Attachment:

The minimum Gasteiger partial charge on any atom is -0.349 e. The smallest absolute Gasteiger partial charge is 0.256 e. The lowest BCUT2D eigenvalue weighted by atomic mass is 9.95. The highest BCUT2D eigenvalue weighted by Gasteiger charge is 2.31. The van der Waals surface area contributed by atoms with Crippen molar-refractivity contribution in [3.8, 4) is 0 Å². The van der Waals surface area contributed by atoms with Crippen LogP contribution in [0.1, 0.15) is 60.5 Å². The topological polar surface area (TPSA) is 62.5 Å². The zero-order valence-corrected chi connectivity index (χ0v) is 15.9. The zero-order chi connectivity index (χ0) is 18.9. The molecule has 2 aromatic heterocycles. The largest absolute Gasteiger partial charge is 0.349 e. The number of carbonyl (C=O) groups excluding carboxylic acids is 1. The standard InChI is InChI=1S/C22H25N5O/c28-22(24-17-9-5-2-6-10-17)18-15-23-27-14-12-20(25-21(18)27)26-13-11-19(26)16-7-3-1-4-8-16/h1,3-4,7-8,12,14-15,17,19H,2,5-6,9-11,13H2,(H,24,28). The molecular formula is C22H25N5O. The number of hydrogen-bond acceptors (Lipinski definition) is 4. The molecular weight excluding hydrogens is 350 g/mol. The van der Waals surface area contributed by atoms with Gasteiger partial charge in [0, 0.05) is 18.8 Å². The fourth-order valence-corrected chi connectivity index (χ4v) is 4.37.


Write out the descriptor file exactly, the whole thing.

The minimum Gasteiger partial charge on any atom is -0.349 e. The smallest absolute Gasteiger partial charge is 0.256 e. The lowest BCUT2D eigenvalue weighted by atomic mass is 9.95. The highest BCUT2D eigenvalue weighted by Gasteiger charge is 2.31. The van der Waals surface area contributed by atoms with Crippen molar-refractivity contribution in [3.8, 4) is 0 Å². The van der Waals surface area contributed by atoms with Crippen LogP contribution in [0.1, 0.15) is 60.5 Å². The topological polar surface area (TPSA) is 62.5 Å². The zero-order valence-corrected chi connectivity index (χ0v) is 15.9. The zero-order chi connectivity index (χ0) is 18.9. The molecule has 2 aromatic heterocycles. The largest absolute Gasteiger partial charge is 0.349 e. The number of carbonyl (C=O) groups excluding carboxylic acids is 1. The standard InChI is InChI=1S/C22H25N5O/c28-22(24-17-9-5-2-6-10-17)18-15-23-27-14-12-20(25-21(18)27)26-13-11-19(26)16-7-3-1-4-8-16/h1,3-4,7-8,12,14-15,17,19H,2,5-6,9-11,13H2,(H,24,28). The molecular formula is C22H25N5O. The number of hydrogen-bond acceptors (Lipinski definition) is 4. The molecular weight excluding hydrogens is 350 g/mol. The van der Waals surface area contributed by atoms with Gasteiger partial charge in [0, 0.05) is 18.8 Å². The fourth-order valence-corrected chi connectivity index (χ4v) is 4.37.